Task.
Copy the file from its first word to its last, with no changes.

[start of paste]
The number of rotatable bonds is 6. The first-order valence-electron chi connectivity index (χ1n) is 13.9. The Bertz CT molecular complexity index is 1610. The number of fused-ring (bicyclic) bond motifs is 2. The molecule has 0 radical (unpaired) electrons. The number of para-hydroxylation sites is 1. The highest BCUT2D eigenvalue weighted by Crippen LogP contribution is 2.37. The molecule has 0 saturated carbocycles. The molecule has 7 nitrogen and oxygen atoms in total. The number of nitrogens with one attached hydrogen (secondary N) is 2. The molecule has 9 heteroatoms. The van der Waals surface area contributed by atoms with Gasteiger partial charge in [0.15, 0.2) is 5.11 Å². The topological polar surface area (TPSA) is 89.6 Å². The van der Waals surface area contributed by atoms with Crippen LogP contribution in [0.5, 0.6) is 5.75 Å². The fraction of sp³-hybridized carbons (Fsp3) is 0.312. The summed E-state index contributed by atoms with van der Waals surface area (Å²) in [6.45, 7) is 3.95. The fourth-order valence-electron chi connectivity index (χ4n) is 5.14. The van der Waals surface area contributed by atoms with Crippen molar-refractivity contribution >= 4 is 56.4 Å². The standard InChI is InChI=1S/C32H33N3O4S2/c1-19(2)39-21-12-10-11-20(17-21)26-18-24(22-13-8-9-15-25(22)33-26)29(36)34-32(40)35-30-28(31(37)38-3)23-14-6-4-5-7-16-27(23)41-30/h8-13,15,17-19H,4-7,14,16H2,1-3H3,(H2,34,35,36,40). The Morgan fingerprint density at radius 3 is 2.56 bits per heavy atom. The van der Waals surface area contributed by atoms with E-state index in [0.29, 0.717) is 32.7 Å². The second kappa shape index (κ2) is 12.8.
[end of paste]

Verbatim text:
The number of rotatable bonds is 6. The first-order valence-electron chi connectivity index (χ1n) is 13.9. The Bertz CT molecular complexity index is 1610. The number of fused-ring (bicyclic) bond motifs is 2. The molecule has 0 radical (unpaired) electrons. The number of para-hydroxylation sites is 1. The highest BCUT2D eigenvalue weighted by Crippen LogP contribution is 2.37. The molecule has 0 saturated carbocycles. The molecule has 7 nitrogen and oxygen atoms in total. The number of nitrogens with one attached hydrogen (secondary N) is 2. The molecule has 9 heteroatoms. The van der Waals surface area contributed by atoms with Gasteiger partial charge in [0.15, 0.2) is 5.11 Å². The topological polar surface area (TPSA) is 89.6 Å². The van der Waals surface area contributed by atoms with Crippen LogP contribution in [0.5, 0.6) is 5.75 Å². The fraction of sp³-hybridized carbons (Fsp3) is 0.312. The summed E-state index contributed by atoms with van der Waals surface area (Å²) in [6.45, 7) is 3.95. The fourth-order valence-electron chi connectivity index (χ4n) is 5.14. The van der Waals surface area contributed by atoms with Crippen molar-refractivity contribution >= 4 is 56.4 Å². The standard InChI is InChI=1S/C32H33N3O4S2/c1-19(2)39-21-12-10-11-20(17-21)26-18-24(22-13-8-9-15-25(22)33-26)29(36)34-32(40)35-30-28(31(37)38-3)23-14-6-4-5-7-16-27(23)41-30/h8-13,15,17-19H,4-7,14,16H2,1-3H3,(H2,34,35,36,40). The Morgan fingerprint density at radius 3 is 2.56 bits per heavy atom. The van der Waals surface area contributed by atoms with E-state index in [0.29, 0.717) is 32.7 Å². The second kappa shape index (κ2) is 12.8.